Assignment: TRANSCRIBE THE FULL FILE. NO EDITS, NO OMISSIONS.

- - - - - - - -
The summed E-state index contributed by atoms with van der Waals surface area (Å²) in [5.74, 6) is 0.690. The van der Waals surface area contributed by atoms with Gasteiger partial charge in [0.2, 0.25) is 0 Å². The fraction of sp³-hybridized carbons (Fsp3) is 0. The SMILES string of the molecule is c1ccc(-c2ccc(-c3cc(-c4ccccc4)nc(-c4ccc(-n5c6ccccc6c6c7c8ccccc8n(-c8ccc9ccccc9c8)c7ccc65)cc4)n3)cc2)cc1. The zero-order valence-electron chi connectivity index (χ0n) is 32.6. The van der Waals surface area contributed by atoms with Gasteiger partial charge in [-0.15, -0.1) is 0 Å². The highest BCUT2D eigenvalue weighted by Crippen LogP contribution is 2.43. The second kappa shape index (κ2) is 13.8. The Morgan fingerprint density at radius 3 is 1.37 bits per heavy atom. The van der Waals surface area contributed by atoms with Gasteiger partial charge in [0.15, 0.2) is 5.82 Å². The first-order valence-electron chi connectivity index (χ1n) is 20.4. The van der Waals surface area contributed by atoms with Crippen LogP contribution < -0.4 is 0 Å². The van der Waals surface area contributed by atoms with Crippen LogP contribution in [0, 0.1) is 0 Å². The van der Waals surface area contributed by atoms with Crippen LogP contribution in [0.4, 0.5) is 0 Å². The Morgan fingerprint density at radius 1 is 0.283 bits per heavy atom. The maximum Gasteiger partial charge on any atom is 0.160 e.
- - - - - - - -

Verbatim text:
The summed E-state index contributed by atoms with van der Waals surface area (Å²) in [5.74, 6) is 0.690. The van der Waals surface area contributed by atoms with Gasteiger partial charge in [0.2, 0.25) is 0 Å². The fraction of sp³-hybridized carbons (Fsp3) is 0. The SMILES string of the molecule is c1ccc(-c2ccc(-c3cc(-c4ccccc4)nc(-c4ccc(-n5c6ccccc6c6c7c8ccccc8n(-c8ccc9ccccc9c8)c7ccc65)cc4)n3)cc2)cc1. The zero-order valence-electron chi connectivity index (χ0n) is 32.6. The van der Waals surface area contributed by atoms with Gasteiger partial charge in [-0.15, -0.1) is 0 Å². The highest BCUT2D eigenvalue weighted by Crippen LogP contribution is 2.43. The second kappa shape index (κ2) is 13.8. The Morgan fingerprint density at radius 3 is 1.37 bits per heavy atom. The van der Waals surface area contributed by atoms with Gasteiger partial charge in [0.15, 0.2) is 5.82 Å². The first-order valence-electron chi connectivity index (χ1n) is 20.4. The van der Waals surface area contributed by atoms with Crippen LogP contribution < -0.4 is 0 Å². The van der Waals surface area contributed by atoms with Crippen LogP contribution in [0, 0.1) is 0 Å². The van der Waals surface area contributed by atoms with Crippen LogP contribution in [0.4, 0.5) is 0 Å². The Morgan fingerprint density at radius 1 is 0.283 bits per heavy atom. The maximum Gasteiger partial charge on any atom is 0.160 e.